As to having an answer to “why” before launching a product in a new technology that you believe in, I think that in the now, few if any startups have that answer in anything like the form that is taught in business cases or written about in books. Anything written about is history. On Monday morning, it is easy to reconstruct a case for “why” out of what has proven to work. Likewise, in the now, it’s easy to challenge a proposal with “why” and demand the same level of explanation that is offered in the historical rewrites that the victors (or their chronologers) offer.
Why did Intel launch? To make memory. Why did they launch the uP? To deal with a flaky customer. Why is Intel a household name? Because they got out of the memory business and instead poured all their effort into creating and supporting better versions of a product that had nothing to do with the “why” of their founding, then finding value unimagined in the “why” of the original uP design concept.
When I got involved with personal computers in 79, there was no “why”. We just wanted to make them, and we loved the concept so much that we believed other people would love them too. Later, when a group of us developed PC measurement instruments the “why” was very limited in scope After the products launched the customers showed us “WHY” in blazing letters and those of us who listened to them prospered.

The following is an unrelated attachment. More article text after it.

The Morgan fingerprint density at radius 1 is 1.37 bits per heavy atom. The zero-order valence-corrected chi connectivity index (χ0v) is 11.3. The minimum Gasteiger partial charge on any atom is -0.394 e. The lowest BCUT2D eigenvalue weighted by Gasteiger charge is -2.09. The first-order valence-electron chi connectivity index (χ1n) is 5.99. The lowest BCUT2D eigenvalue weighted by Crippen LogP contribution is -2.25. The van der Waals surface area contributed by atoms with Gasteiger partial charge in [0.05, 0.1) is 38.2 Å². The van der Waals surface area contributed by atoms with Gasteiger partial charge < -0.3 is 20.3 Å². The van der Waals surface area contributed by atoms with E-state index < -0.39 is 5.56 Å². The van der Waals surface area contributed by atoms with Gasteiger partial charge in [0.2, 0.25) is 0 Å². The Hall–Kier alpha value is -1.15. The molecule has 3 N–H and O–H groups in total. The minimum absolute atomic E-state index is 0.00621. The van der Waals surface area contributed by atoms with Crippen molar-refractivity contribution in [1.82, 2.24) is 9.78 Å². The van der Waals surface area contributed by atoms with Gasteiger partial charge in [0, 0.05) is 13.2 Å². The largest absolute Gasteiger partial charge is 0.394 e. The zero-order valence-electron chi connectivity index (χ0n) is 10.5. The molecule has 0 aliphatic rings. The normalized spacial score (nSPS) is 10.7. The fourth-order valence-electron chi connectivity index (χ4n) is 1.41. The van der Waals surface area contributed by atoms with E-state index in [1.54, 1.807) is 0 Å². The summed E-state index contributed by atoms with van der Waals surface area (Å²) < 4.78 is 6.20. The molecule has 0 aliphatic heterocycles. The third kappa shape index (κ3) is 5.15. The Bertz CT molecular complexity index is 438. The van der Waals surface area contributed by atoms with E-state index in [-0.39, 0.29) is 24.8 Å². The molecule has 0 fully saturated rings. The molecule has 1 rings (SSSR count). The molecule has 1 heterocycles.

Having lived through four technology waves that created trillions is value I’ve learned that the “why” is never known at the outset. What is known is that something wonderful is about to happen. If you feel it, and immerse yourself in it, you might become the crest of that wave, or at least get pushed up into the high rent district with the rest of the driftwood. What matters is that you believe in the wave, and you jump in.
I think IoT is one of those waves. I think Particle could easily be another Microsoft, or Apple, or Intel, if Particle become the core on which all this automated/sensing/connectivity is built. Was that the “why” the first prototype was built? Not from my reading of the genesis of this company. Of course, Intel could decide to jump in early, with Particle like devices, and more support, and more sales outlets, and a massive customer base and reputation and Particle would disappear. Intel should jump in, but will they. IBM let Microsoft happen, and they should not have. “Why”? Perhaps because they were telling themselves that without a strong “why” there was no opportunity.
So Bean Team, and all the other dreamers (like me) out here imagining a world where IoT is ubiquitous, don’t worry too much about why. Its a tidal wave. Jump in and surf the crest, get pushed way up on shore, or just get drowned. I don’t believe you can predict where your dream will land you. All I know for certain is that if you don’t jump in until you have a strong “why”, the wave will have already gone by.